As we begin our new year, many have made resolutions.
Most of the resolutions we decide upon concern life choices for the betterment of ourselves and hopefully the benefit of those around us.
Many congregations have set aside times of fasting and prayer looking forward to what the Lord has for us in this coming year.
We as Christians are to seek the will of God for our lives on a daily basis however there is certainly something to be said for those times of separating ourselves to hear from the Lord, and waiting for orders from heaven for the coming days and year.
This is especially true in the beginning of a new year.
Scripture holds records of such set apart times and definitely sets an example. Taking time personally and corporately and following some specifics from the word of God will provide us with direction and blessing as we journey into 2013.
Throughout the Bible we see a record of God’s obedient servants who set up an altar of worship to the Lord.
Among those are names we should recognize — Abraham, Isaac, Jacob, Moses and Noah.
These men worshipped the Lord and not the idols of the land.
They held standards of God as they chose to obey and worship him.
The actual structure was erected as a place of and for worship, repentance, national unity, prayer and a call to a nation and people to refocus and remember their Lord.
The altar composition could consist of materials such as uncut stone, natural rock and earth, built humbly with human hands to worship and honor the living God.
For us, foremost, our altar of worship must first be established in our own hearts.
We must “love the Lord our God with all of our heart, soul, mind and strength” according to Mark 12:30.
This love is birthed from within.
Our commitment to the Lord dwells in our innermost being, the heart, which is the place of our depth and desires.
Matthew 6:21 reads, “For where your treasure is, there will your heart be also.”
This time of coming before the Lord in the beginning of the year allows for reflection upon the journey of the previous year.
It also allows for a time of thanking and praising the Lord for his goodness.
It affords us the opportunity to put behind us the mistakes, losses, fears and struggles of the past year as a whole and begin again.
Through God’s grace this resolution helps with the process of starting over, as we choose to forget what lies behind and reach forward to what is ahead.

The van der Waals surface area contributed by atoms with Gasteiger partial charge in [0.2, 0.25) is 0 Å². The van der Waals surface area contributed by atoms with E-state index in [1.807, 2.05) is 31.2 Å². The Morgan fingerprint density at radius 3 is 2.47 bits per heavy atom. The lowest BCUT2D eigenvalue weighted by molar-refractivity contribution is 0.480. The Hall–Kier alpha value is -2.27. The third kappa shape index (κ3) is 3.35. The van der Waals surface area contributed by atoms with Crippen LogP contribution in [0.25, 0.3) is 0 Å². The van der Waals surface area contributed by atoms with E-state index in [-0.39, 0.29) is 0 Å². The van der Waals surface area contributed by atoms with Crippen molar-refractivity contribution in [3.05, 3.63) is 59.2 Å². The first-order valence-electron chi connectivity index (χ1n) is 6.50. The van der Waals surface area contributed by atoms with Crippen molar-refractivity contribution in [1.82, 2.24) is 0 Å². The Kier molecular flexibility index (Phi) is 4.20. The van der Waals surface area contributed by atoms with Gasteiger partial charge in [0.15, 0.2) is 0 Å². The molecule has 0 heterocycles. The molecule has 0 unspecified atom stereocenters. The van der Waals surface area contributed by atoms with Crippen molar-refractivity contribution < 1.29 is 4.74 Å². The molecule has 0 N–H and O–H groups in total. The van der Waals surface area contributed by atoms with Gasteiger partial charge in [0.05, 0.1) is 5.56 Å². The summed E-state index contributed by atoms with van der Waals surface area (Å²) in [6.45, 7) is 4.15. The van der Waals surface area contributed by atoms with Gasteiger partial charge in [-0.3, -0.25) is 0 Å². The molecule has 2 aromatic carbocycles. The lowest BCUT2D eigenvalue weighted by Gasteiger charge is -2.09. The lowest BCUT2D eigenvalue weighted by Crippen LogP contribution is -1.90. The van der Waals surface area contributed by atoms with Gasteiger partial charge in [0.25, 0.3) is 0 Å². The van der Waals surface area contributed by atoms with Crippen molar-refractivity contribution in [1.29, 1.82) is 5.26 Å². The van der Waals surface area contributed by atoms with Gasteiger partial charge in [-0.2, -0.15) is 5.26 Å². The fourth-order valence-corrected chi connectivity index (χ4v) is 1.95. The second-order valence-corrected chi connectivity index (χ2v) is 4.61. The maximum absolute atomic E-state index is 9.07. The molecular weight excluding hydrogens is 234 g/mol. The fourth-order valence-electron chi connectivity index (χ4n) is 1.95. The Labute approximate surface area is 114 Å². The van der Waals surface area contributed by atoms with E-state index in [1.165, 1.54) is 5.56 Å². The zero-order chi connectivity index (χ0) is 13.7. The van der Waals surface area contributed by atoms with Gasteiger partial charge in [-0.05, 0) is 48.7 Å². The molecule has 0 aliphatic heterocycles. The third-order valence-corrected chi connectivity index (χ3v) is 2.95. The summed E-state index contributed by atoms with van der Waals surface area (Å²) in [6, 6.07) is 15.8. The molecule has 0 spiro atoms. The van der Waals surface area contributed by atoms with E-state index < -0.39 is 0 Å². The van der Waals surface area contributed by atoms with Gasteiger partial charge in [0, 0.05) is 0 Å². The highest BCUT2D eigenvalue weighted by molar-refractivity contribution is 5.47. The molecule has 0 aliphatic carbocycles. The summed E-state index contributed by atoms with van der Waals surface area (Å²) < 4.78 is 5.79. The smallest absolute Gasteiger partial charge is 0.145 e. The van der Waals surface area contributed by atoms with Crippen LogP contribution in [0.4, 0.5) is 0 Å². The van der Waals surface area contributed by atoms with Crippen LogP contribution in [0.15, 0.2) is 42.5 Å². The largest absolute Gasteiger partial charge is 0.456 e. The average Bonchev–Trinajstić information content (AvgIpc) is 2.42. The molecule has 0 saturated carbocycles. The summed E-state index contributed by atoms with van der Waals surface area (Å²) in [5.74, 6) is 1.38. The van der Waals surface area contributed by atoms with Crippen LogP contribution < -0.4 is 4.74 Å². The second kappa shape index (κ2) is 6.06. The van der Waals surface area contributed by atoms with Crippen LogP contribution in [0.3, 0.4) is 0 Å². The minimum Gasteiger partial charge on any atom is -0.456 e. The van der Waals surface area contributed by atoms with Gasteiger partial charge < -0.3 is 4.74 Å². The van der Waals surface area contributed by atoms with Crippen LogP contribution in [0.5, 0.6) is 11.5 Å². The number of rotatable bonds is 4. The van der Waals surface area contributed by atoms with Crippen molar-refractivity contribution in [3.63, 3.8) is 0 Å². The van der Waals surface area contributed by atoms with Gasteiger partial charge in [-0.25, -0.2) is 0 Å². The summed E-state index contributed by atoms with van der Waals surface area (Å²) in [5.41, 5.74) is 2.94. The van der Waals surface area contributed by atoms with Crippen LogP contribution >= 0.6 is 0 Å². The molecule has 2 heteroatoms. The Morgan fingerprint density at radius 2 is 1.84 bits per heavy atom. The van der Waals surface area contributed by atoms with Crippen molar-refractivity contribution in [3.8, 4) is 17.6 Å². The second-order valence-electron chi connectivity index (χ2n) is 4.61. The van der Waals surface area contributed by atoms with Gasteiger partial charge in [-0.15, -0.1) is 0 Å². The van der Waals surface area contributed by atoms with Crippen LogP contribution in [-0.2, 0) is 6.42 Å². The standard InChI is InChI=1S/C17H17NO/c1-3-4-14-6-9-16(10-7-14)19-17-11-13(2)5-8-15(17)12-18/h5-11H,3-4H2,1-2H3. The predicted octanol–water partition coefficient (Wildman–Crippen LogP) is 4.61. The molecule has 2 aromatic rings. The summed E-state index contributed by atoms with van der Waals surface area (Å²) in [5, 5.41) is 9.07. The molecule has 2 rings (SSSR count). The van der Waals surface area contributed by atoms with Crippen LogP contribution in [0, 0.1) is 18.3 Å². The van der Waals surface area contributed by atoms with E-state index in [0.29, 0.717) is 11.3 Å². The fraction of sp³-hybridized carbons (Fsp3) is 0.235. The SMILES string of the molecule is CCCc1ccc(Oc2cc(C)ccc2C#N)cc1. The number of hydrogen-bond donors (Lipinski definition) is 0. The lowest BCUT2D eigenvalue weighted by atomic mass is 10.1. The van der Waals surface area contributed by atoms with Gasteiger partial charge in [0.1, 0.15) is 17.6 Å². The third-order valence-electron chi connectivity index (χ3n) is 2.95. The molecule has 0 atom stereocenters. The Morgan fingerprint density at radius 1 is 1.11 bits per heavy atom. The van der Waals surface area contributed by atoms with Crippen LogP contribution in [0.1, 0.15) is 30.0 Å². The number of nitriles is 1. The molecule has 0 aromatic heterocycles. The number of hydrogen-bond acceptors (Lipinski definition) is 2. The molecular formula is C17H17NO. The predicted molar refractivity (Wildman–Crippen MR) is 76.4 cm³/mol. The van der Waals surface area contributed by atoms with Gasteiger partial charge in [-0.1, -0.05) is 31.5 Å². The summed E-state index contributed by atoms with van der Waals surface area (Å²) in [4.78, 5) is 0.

Each day can be a new day with new beginnings and hope for tomorrow, wherever that tomorrow takes us.
Grace is our daily supply for forgiveness and strength, providing us with vision and a hopeful expectation of the future.
Secondly, the altar of worship in our hearts must be our place of meeting daily with the Lord.
We serve the Lord who earnestly desires to be a part of our lives.
Our worship must be sincere in nature. Exodus 20:3 reads, “You shall have no other gods before Me.”
This refers to anything or anyone that we place before our relationship with the Lord.
Taking time to reaffirm our love and commitment to Christ will help us to recognize those areas that need spiritual adjustment; moving from self reliance to God dependence.
Many times, many things and legitimate excuses and duties can serve as distractions in our lives.
These “good things” may also hinder our spiritual growth and cause our love for God to grow cold.
To begin a year with daily resolution for prayer, devotions and fellowship will provide peace and a sense of personal direction.
Our spiritual compass will automatically face upward.
Finally, Jesus set a pattern for us to follow in the scriptures.
In Matthew 14:23, Luke 6:12 and Mark 1:35, we can read how Jesus set aside time to seek his Father; a time for worship, prayer, to receive strength and direction.
Just as God’s heavenly throne and altar is available to us every minute of our lives, so should the “spiritual altar of our hearts” be open to him.
Let us allow the Lord full access to our hearts and may our lives be reflective of our choice.
It can be a daily challenge, but attainable, for with God, all things are possible.
Patty Scahill of Austintown is a conference speaker and author.